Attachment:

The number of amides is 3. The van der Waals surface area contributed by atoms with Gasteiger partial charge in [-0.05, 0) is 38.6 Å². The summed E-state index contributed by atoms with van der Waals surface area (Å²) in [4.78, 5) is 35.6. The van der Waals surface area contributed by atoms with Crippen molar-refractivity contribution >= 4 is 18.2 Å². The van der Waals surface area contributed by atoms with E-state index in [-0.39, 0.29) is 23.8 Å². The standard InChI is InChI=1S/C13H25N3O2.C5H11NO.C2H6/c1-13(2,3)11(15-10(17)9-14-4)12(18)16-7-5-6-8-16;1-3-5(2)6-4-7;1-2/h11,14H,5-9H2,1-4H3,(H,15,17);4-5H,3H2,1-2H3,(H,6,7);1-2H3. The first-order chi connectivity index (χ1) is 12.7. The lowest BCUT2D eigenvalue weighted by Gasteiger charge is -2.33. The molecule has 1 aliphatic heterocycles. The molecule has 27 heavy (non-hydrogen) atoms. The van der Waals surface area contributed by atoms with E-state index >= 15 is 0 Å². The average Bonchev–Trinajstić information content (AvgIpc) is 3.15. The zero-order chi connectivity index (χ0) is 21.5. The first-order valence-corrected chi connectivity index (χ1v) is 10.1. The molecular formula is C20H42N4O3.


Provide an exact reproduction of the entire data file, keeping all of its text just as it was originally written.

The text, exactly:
The number of amides is 3. The van der Waals surface area contributed by atoms with Gasteiger partial charge in [-0.05, 0) is 38.6 Å². The summed E-state index contributed by atoms with van der Waals surface area (Å²) in [4.78, 5) is 35.6. The van der Waals surface area contributed by atoms with Crippen molar-refractivity contribution >= 4 is 18.2 Å². The van der Waals surface area contributed by atoms with E-state index in [-0.39, 0.29) is 23.8 Å². The standard InChI is InChI=1S/C13H25N3O2.C5H11NO.C2H6/c1-13(2,3)11(15-10(17)9-14-4)12(18)16-7-5-6-8-16;1-3-5(2)6-4-7;1-2/h11,14H,5-9H2,1-4H3,(H,15,17);4-5H,3H2,1-2H3,(H,6,7);1-2H3. The first-order chi connectivity index (χ1) is 12.7. The lowest BCUT2D eigenvalue weighted by Gasteiger charge is -2.33. The molecule has 1 aliphatic heterocycles. The molecule has 27 heavy (non-hydrogen) atoms. The van der Waals surface area contributed by atoms with E-state index >= 15 is 0 Å². The average Bonchev–Trinajstić information content (AvgIpc) is 3.15. The zero-order chi connectivity index (χ0) is 21.5. The first-order valence-corrected chi connectivity index (χ1v) is 10.1. The molecular formula is C20H42N4O3.